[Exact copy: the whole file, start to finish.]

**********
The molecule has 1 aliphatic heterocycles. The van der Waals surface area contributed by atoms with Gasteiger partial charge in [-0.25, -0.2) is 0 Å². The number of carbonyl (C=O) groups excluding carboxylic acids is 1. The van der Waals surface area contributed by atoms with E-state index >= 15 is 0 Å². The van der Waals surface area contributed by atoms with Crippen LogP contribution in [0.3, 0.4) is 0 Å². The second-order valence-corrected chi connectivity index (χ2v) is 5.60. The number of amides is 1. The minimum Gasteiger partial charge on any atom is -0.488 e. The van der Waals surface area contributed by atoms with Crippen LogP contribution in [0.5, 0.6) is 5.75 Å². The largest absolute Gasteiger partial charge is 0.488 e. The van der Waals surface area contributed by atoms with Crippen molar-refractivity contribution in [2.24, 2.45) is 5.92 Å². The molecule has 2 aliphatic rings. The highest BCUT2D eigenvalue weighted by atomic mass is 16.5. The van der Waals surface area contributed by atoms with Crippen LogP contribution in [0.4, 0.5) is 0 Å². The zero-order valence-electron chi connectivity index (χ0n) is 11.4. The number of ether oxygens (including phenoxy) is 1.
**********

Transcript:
The molecule has 1 aliphatic heterocycles. The van der Waals surface area contributed by atoms with Gasteiger partial charge in [-0.25, -0.2) is 0 Å². The number of carbonyl (C=O) groups excluding carboxylic acids is 1. The van der Waals surface area contributed by atoms with E-state index >= 15 is 0 Å². The van der Waals surface area contributed by atoms with Crippen LogP contribution in [0.3, 0.4) is 0 Å². The second-order valence-corrected chi connectivity index (χ2v) is 5.60. The number of amides is 1. The minimum Gasteiger partial charge on any atom is -0.488 e. The van der Waals surface area contributed by atoms with Crippen LogP contribution in [0.5, 0.6) is 5.75 Å². The largest absolute Gasteiger partial charge is 0.488 e. The van der Waals surface area contributed by atoms with Crippen molar-refractivity contribution in [2.24, 2.45) is 5.92 Å². The molecule has 2 aliphatic rings. The highest BCUT2D eigenvalue weighted by atomic mass is 16.5. The van der Waals surface area contributed by atoms with Crippen LogP contribution in [0.4, 0.5) is 0 Å². The zero-order valence-electron chi connectivity index (χ0n) is 11.4. The number of ether oxygens (including phenoxy) is 1.